Thursday, June 9, 2016

DC Poets: Sydney March


I remember when our laughter
filled those empty spaces
between the days and nights
and you and I were flashing flames

no one blocked our paths 
in those shining bandit-day
of stealing mangoes, fistfights
cowboys and soccer games

poverty blessed us then
with her savage songs
and we grew hard and strong
beneath unyielding suns

time sped crazily
beneath our dancing feet
as new dead leaves 
trampled old dead leaves
but we were having fun

then years gushed by in torrents
breaching the sturdy banks
that preserved our sacred river
silencing the music
that filled the space between us

desperate, we held on 
shored up the levees
but then we had those other cares
each cherished his own weakness

for me there was no welcome
and you were not invited
our continents had drifted
out of sight and hearing

our laughter served no longer
to fill those empty spaces
as they did before our ships set sail

for that uncertain twilight

Sydney March is a Jamaican poet, essayist, musician and journalist residing in Washington DC. A member of the WritersCorps (1996-1998), he had been a recipient of grants from The DC Commission on the Arts and Humanities, as well as Jenny McKean Moore and Lannan Fellowships. He was awarded a Poets and Writers Workshop Grant (2007). Sydney currently serves as a panelist for the DC Commission On The Arts Artist Fellowship Program in Literature and the Larry Neal writer’s competition.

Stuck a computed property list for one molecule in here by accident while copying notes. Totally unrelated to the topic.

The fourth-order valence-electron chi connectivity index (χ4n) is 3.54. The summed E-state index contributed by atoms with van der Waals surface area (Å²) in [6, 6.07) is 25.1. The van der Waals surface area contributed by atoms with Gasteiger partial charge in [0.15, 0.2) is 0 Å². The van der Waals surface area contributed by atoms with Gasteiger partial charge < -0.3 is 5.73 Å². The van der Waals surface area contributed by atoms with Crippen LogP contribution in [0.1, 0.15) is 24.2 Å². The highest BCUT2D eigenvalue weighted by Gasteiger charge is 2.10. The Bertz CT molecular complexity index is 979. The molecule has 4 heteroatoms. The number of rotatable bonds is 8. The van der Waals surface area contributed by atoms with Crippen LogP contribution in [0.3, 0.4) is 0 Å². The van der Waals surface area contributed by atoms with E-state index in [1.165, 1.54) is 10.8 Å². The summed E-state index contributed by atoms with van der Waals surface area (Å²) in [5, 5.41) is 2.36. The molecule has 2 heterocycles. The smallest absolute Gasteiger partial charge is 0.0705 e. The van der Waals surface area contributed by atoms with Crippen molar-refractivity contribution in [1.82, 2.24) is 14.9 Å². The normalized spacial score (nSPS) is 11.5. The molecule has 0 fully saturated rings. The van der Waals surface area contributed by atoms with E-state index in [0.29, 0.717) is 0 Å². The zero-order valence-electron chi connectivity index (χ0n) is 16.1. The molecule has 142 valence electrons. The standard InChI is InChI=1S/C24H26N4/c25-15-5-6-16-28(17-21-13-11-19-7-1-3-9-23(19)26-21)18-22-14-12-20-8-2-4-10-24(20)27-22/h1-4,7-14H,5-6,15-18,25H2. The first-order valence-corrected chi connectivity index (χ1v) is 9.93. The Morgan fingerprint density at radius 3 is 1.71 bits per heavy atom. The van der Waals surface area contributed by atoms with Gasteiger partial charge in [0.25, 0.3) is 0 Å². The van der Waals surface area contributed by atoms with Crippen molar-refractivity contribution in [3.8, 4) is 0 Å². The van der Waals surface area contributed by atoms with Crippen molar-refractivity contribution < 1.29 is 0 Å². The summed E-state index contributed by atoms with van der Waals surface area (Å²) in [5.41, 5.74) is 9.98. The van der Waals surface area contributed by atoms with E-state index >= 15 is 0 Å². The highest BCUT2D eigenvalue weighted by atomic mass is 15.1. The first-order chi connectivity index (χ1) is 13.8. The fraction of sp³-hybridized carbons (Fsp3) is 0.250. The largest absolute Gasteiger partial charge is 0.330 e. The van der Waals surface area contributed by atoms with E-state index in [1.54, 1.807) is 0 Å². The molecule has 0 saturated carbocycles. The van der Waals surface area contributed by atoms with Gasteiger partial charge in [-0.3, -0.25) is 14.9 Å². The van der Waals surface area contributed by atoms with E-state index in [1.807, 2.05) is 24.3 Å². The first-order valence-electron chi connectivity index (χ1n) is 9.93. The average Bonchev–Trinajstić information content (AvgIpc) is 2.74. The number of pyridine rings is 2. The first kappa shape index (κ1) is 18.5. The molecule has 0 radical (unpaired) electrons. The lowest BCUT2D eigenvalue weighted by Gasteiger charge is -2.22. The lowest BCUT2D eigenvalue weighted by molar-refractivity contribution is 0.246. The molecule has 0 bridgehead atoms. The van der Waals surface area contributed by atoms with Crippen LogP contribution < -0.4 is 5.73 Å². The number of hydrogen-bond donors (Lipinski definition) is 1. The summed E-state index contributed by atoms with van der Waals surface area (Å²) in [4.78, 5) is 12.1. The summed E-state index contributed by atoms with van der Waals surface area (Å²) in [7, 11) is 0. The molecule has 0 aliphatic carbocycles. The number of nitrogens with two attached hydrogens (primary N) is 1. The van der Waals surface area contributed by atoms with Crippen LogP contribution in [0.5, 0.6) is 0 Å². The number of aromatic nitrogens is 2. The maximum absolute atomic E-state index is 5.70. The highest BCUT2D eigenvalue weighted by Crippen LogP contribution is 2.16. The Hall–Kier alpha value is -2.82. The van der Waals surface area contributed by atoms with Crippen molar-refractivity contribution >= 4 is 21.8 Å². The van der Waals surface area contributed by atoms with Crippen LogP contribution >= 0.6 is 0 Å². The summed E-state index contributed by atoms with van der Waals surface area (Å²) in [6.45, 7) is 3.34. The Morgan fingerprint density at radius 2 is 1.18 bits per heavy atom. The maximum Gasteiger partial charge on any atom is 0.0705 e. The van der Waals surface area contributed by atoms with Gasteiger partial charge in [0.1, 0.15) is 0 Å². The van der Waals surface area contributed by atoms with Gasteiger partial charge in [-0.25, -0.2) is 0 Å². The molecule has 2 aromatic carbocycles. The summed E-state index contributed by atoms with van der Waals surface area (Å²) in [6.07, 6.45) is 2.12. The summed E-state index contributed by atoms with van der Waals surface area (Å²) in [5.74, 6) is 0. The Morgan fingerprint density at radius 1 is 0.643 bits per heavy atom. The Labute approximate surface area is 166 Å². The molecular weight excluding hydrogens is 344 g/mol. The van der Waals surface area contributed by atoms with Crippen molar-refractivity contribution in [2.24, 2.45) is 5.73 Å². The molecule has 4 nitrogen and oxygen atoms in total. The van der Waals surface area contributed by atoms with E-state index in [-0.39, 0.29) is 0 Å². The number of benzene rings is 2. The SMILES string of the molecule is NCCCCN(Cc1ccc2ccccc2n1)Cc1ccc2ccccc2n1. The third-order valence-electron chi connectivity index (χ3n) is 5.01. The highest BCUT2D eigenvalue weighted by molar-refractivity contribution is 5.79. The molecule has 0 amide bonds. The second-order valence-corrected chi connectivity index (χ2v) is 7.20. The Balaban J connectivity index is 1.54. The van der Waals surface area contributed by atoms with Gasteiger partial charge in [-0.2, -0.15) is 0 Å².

Publications include “Dark Warriors of the Spanish Main,” Smithsonian New World, Smithsonian Institution 1992, “The Maroons of Jamaica” Encounters, University of New Mexico Press 1994 a collection of poetry “Stealing Mangoes” Mica Press, 1997, and essays and poetry published in numerous anthologies. He is currently a resident poet at CentroNia and teaches at Montgomery College.
He has read at the Miller Cabin, The Library of Congress Poet at Noon series, The Writers’ Center, MLK Library, The Smithsonian Institution, Iota, The Arlington Arts Center and many other venues. He is a woodwind player, who sometimes uses musical accompaniment to enhance public readings.

No comments:

Post a Comment